JOHN B. REA
South Kansas Tribune, February 24, 1904, Pg. 5:
The old-timers will regret to learn of the death of J. B. Rea, one of the old settlers of Rutland township, at the age of 78 years. Of late years he has been very feeble, but retained a great interest in all public affairs. His funeral occurred at 11 a.m. today, at which Elder C. H. Jones officiated.
From History of Montgomery County, Kansas, By Its Own People, Published by L. Wallace Duncan, Iola, Kansas, 1903, Pg. 340-342:
The interesting character whose name introduces this biography hs been numbered
among the citizens of Montgomery county since November 28th, 1875, the year he
established himself on section 3, township 33, range 14, and began the first
work in the development of his Kansas home. As a character he is unique,
in that the story of his life embraces the experience of wide travel, beginning
with the middle of the nineteenth century and continuing trough many years of
the next quarter century, during which time the sun shone on him from many
distant points of our American continent.
Born in Logan county, Ohio, November 28th, 1825, and reared and educated there,
at twenty-four years of age he went to Mahaska county, Iowa, where he passed one
year as a hand on a farm. The following spring, 1850, with a small
company, he made the trip with an ox team to Placerville, California, being from
May 1st to September 15th, on the journey. He engaged in mining, but at
the end of a year had saved but little ($400.00) from his wages, and decided to
return home. He took the brig “Imaum” for San Juan, crossed Nicaragua lake
and thence down the San Juan river to Greytown. There he took a steamer to
Havana, Cuba, and, a week later, sailed to New Orleans and up the Mississippi
river to St. Louis. By stage he went to Carthage, Illinois, and thence to
his starting point in Iowa, where he soon began his journey, by horse, to his
home in Ohio.
In December, 1852, he married and returned at once to Mahaska county, Iowa,
where he purchased a farm, cultivated it a year and then took his departure for
his eastern home. In 1857, he again went to the Pacific coast, taking ship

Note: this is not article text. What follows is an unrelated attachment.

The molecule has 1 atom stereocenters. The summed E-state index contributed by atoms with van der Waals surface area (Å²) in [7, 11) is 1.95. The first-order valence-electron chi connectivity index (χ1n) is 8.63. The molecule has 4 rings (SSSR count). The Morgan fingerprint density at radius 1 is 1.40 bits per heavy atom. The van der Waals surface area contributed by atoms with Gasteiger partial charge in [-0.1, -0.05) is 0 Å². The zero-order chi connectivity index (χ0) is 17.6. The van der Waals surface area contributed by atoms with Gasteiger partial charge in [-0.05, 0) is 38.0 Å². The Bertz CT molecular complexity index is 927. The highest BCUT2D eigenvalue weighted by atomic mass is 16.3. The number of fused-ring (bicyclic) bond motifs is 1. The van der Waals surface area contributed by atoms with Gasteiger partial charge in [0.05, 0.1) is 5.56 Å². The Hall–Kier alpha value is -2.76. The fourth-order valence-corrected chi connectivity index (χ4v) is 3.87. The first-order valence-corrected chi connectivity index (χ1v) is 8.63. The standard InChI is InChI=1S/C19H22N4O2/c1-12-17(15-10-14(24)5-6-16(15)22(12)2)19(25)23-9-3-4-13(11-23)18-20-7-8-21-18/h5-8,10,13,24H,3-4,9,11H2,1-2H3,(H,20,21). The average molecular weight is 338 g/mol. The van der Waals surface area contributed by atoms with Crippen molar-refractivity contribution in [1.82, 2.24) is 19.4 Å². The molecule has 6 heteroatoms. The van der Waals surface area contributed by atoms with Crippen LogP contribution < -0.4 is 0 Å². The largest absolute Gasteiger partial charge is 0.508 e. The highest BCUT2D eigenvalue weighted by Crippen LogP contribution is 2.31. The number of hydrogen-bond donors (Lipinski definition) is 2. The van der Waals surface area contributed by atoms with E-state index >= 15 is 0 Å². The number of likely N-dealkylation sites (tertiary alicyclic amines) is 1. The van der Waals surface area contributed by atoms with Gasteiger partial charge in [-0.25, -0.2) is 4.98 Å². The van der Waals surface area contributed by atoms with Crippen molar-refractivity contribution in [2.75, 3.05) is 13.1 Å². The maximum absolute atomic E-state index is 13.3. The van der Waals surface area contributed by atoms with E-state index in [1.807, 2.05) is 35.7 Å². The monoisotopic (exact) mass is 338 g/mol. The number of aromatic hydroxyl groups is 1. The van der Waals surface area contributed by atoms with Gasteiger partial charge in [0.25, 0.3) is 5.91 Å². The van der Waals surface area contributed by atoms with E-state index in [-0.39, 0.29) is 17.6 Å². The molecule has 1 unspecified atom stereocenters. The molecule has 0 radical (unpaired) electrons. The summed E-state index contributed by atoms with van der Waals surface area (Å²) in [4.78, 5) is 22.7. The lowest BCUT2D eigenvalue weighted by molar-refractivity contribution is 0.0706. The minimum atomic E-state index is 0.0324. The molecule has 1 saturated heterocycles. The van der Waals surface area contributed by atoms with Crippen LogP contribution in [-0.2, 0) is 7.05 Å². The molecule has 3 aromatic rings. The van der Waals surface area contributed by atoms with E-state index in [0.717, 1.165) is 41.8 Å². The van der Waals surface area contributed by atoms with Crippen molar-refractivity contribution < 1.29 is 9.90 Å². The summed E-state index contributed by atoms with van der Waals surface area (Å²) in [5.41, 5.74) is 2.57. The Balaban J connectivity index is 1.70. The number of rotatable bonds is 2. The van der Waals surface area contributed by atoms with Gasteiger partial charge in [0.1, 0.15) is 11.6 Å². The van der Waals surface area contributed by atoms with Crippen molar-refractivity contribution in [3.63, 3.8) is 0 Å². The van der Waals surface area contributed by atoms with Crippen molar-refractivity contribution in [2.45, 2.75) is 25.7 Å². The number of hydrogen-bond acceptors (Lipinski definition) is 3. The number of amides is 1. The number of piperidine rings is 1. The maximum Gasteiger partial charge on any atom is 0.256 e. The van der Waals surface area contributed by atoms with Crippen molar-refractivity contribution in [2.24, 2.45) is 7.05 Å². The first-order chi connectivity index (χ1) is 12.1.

at New York, crossing the isthmus and stopping at San Jose, where he worked on a
farm one year. He staged it from Los Angeles to Sherman, Texas, and spent
two years on a farm there. Hostilities between the North and the South
caused him to return to his friends and he enlisted, at Oskaloosa, Iowa, in
Company K, 33rd Iowa Inf. Under Col. Samuel Rice. He was in the Department
of the West and passed much time in Arkansas, from his enlistment in August,
1862. He participated in the engagement at Helena, July 4th, 1863, and was
in the hospital in Little Rock during the Red River campaign. Rejoining
his command, he went with it to New Orleans, to Mobile, and after taking the
latter, went to Fort Blakely, from which point his regiment was ordered to the
Rio Grande river, in Texas. After doing some service on this extreme
frontier the force returned to New Orleans, by the way of Galvestion, and was
mustered out in the “Crescent City” in June, 1865.
The war over, Mr. Rea resumed farming in Ohio for a year, and then went back to
Iowa, where he was married the second time, September 12th, 1866. This
same year he started west and south in a wagon and located in Johnson county,
Kansas, where he purchased a farm and owned it ‘till 1873, when he disposed of
it and moved to Batesville, Arkansas. There he remained ‘till the
beginning of the journey which brought him to Montgomery county, Kansas.
His beginnings in this county were as primitive as any. His residence was
14x16 feet to start with and the conveniences about the place were all
improvised and temporary. He has given his time to grain and grazing and his
modest surroundings have been the result.
John B. Rea was a son of Allen Rea, a farmer and native of Culpeper county,
Virginia. His grandfather was Joseph Rea, of Culpeper county and of Irish
stock. The eight children of Joseph Rea were: Robert, Allen, Thomas,
Isaiah, Margaret, Sarah, Elizabeth and Deborah. Allen Rea married Maria
Bishop and was the father of twelve children: Mrs. Susannah Shark, George M.,
John B., Mrs. Mary J. Henderson, Mrs. Charlotte Hisey, Deborah, Mrs. Margaret
Crowder, Mrs. Samantha Davis, Robert, Mrs. Louisa Davis, Joseph, of Olathe,
Kans., and Carlisle, of Conway, Missouri.
John B. Rea, married first, Hannah Wickersham, who bore him: Joseph of
Tennessee, whose four children are Frank, Mrs. Deborah Robertson, Capitola, Mary
and Virgie; Mrs. Robertson has four children: Thomas, William, Flora and Mamie;
William is deceased; Mr. Rea, our subject, married for his second wife, Mary J.
Rice, of Jennings county, Indiana, and a daughter of James and Calydia (Adams)
Graham, natives of Kentucky. Two children were the fruits of this union,
namely: Samantha Pilgrim, deceased, and Mrs. Nellie Jones of Montgomery county,
Kansas. The children of Mrs. Jones are Vivian Alfa and Charles, twins.
Mr. Rea is a member of the Grand Army of the Republic and of the A. H. T. A.
He has ever maintained himself a worthy citizen and his standing in his
community and county is above reproach.
Contributed by Mrs. Maryann Johnson a Civil war researcher and a volunteer in the Kansas Room of the Independence Public Library, Independence, Kansas.